Ventilation systems which circulate air within barns can account for a large proportion of an electric bill. Some estimate they may account for 20 to 25% of the total electricity usage, especially when barns are mechanically ventilated. Even with increased costs for electricity, the use of circulation fans for increased air speed are a necessary expense to reduce heat stress and to prevent the associated decreases in milk production, reproductive performance, and performance of future generations. When temperatures are greater than 65ºF, fans are needed to move air to help cool cows. The goal during the warm time of the year is to exchange the air in these facilities 40 to 60 times per hour with the air moving at the rate of 300 to 400 feet/min (3.5 to 5 mph) at the level of the cow. Poor or inadequate fan maintenance can decrease the overall airflow by fans as well as the efficiency of these motors by as much as 40%; thus, increasing electric bills unnecessarily. As little as 1/8 inch of dust on the fan blades can decrease the efficiency of the motor of the fan. Maintenance on fans should be completed not once, but 3 to 4 times per year, to improve/maintain the efficiency of the fan motors and air speeds within the facility. These steps include:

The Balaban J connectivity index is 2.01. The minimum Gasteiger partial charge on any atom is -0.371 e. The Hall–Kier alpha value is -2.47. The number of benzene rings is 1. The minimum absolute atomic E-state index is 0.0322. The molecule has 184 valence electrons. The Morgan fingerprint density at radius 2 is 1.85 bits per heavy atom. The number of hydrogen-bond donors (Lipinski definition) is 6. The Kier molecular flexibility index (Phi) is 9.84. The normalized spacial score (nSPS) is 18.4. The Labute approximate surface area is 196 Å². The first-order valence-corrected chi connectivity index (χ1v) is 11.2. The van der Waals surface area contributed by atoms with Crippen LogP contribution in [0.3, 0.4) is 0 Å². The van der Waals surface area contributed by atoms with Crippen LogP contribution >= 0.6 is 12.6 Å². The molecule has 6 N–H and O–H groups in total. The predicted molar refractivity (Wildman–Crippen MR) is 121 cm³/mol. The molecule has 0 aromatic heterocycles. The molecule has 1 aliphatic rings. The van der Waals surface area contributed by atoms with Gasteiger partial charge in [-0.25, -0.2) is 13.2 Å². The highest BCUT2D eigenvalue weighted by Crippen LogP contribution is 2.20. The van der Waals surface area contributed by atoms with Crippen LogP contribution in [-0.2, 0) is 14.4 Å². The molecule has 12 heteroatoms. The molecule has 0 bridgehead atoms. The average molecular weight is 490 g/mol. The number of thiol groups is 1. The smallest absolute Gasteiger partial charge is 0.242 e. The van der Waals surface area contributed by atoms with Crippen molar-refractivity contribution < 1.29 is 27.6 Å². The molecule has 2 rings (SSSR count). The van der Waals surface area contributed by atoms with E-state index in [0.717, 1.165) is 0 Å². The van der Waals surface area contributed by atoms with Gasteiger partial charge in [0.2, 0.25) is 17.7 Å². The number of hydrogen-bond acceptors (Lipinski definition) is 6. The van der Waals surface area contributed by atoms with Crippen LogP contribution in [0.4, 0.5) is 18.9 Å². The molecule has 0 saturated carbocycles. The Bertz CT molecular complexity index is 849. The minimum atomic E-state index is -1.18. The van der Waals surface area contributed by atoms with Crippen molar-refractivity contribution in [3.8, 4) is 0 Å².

• Clean dust from the blades, motor windings, sensors and thermostats.
  • Lubricate the fan according to the manufacturer’s recommendations.
  • Check the belts for wear and stretch. Belts should ride on top of the pulley. Replace belts as needed.
  • Check the electrical cords and wiring for breaks or disintegration of wiring covering.
  • Check that the thermostat is operating properly- i.e. comes on at the proper temperature (65ºF)
  • Check the angle of each fan such that the air movement of the fan “blows’ to the ground level below the next fan.

Author:  Donna M. Amaral-Phillips and Morgan Hayes
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